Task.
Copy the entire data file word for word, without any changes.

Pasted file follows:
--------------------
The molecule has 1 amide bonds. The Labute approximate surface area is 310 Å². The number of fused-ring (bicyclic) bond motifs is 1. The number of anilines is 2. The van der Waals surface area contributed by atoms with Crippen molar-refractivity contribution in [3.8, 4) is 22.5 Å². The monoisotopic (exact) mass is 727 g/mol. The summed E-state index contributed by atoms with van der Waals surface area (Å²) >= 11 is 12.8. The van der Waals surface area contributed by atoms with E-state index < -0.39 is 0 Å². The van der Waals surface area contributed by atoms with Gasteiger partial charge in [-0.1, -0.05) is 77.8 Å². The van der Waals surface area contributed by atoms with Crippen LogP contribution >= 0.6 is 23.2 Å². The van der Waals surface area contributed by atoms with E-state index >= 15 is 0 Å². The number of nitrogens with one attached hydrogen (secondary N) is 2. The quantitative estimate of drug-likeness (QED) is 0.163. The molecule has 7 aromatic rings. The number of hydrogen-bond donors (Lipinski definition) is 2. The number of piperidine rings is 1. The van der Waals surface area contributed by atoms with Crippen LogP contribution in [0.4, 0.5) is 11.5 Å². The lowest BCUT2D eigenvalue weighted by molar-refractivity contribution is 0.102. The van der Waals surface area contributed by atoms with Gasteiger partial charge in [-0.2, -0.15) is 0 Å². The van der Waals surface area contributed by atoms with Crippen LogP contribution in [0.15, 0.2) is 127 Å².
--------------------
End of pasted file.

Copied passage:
The molecule has 1 amide bonds. The Labute approximate surface area is 310 Å². The number of fused-ring (bicyclic) bond motifs is 1. The number of anilines is 2. The van der Waals surface area contributed by atoms with Crippen molar-refractivity contribution in [3.8, 4) is 22.5 Å². The monoisotopic (exact) mass is 727 g/mol. The summed E-state index contributed by atoms with van der Waals surface area (Å²) >= 11 is 12.8. The van der Waals surface area contributed by atoms with E-state index < -0.39 is 0 Å². The van der Waals surface area contributed by atoms with Gasteiger partial charge in [-0.1, -0.05) is 77.8 Å². The van der Waals surface area contributed by atoms with Crippen LogP contribution >= 0.6 is 23.2 Å². The van der Waals surface area contributed by atoms with E-state index >= 15 is 0 Å². The number of nitrogens with one attached hydrogen (secondary N) is 2. The quantitative estimate of drug-likeness (QED) is 0.163. The molecule has 7 aromatic rings. The number of hydrogen-bond donors (Lipinski definition) is 2. The number of piperidine rings is 1. The van der Waals surface area contributed by atoms with Crippen LogP contribution in [0.4, 0.5) is 11.5 Å². The lowest BCUT2D eigenvalue weighted by molar-refractivity contribution is 0.102. The van der Waals surface area contributed by atoms with Gasteiger partial charge in [-0.2, -0.15) is 0 Å². The van der Waals surface area contributed by atoms with Crippen LogP contribution in [0.15, 0.2) is 127 Å².